By Alex Christodoulides
Bayside, Rego Park and Forest Hills take a bow for receiving the distinction of being listed among the borough's most child-friendly communities in the five boroughs in a new study that weighed school quality, safety, access to healthy food, parkland and jobs.
The Manhattan-based Citizens Committee for Children of New York City, a nonprofit child advocacy organization, released its report last week, tracking the status of children in every community district in the city, and reported that overall conditions for children have improved in recent years. But in some areas, children still experience challenges such as poverty, poor health care and housing conditions, high unemployment and a lack of healthy food.
The study named Bayside, Rego Park and Forest Hills as well as Tottenville in Staten Island tops in the city, with Mott Haven in the Bronx coming in last and Bedford-Stuyvesant in Brooklyn just ahead of it.
Within Queens, the other top neighborhoods ranked by the study were Flushing and Fresh Meadows/Briarwood, followed in the next tier of child-friendliness by Queens Village, Howard Beach, Ridgewood/Glendale and Woodhaven.
The third tier included Sunnyside/Woodside, Jackson Heights, Elmhurst/Corona, the Rockaways and Jamaica/St. Albans. Bringing up the rear in the study, Astoria/Long Island City stood alone as the borough's least child-friendly neighborhood, but was still ranked ahead of Mott Haven and Bedford-Stuyvesant.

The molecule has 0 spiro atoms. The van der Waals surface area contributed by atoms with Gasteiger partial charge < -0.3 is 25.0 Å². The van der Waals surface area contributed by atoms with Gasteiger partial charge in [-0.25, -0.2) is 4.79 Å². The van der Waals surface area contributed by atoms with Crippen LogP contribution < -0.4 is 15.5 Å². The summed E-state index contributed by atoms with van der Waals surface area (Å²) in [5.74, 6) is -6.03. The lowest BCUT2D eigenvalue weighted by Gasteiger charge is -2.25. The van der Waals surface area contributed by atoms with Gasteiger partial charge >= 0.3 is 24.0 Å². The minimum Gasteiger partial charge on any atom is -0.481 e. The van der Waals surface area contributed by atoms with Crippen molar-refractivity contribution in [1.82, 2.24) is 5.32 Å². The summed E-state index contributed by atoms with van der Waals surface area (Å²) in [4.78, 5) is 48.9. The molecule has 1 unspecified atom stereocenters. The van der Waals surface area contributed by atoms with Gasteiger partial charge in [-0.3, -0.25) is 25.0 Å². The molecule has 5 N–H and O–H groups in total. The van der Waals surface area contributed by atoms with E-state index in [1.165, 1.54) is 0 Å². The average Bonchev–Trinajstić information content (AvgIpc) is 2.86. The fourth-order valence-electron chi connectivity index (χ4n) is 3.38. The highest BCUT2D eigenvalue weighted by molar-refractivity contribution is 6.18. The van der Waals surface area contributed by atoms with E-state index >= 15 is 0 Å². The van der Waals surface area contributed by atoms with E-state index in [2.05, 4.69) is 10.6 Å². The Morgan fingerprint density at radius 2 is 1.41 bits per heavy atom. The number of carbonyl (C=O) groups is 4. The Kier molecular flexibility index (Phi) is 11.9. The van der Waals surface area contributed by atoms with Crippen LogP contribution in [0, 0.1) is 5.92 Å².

“We know that public investments that support child well-being pay off, for example, with across-the-board improvements in prenatal care, access to health insurance and education outcomes,” said Jennifer March-Joly, Citizens Committee for Children of New York City's executive director. “But for too many children, the community they grow up in will have a profound impact on their ability to succeed.”
Queens is doing well, said the Citizens Committee for Children of New York City. The study findings showed that the median household income rose 9 percent in 2005 to $48,093 from $44,233 in 2002 (numbers are adjusted for inflation).
The number of children under 18 living in poverty declined, with 18.5 percent in this category in 2006 compared to 19.2 percent in 2000, the study said. Queens had 11.9 library books per child in fiscal year 2006, compared with 10.5 in Brooklyn, 3.1 in the Bronx, 6.9 in Manhattan and 8.9 in Staten Island.
In education, the study ranks Queens well: From 2006-07, 58.2 percent of students met state and city reading standards, 74.5 percent met math standards and 54.6 percent of the class of 2006 graduated from high school — the best statistics in the city in all but the graduation rate.
Life is not all perfect in Queens, however, the study said. In 2002, 21.9 percent of renters spent half or more of their income on rent, a figure which climbed to 27.9 percent by 2005, the study showed.
The number of youth felony arrests increased to 4,338 in 2006, up from 3,773 in 2001, the study showed. In 2006, 21,231 children under 6 needed subsidized child care and did not receive it, and 102,879 school-age children needed out-of-school programs in 2007 and did not receive them, the study said.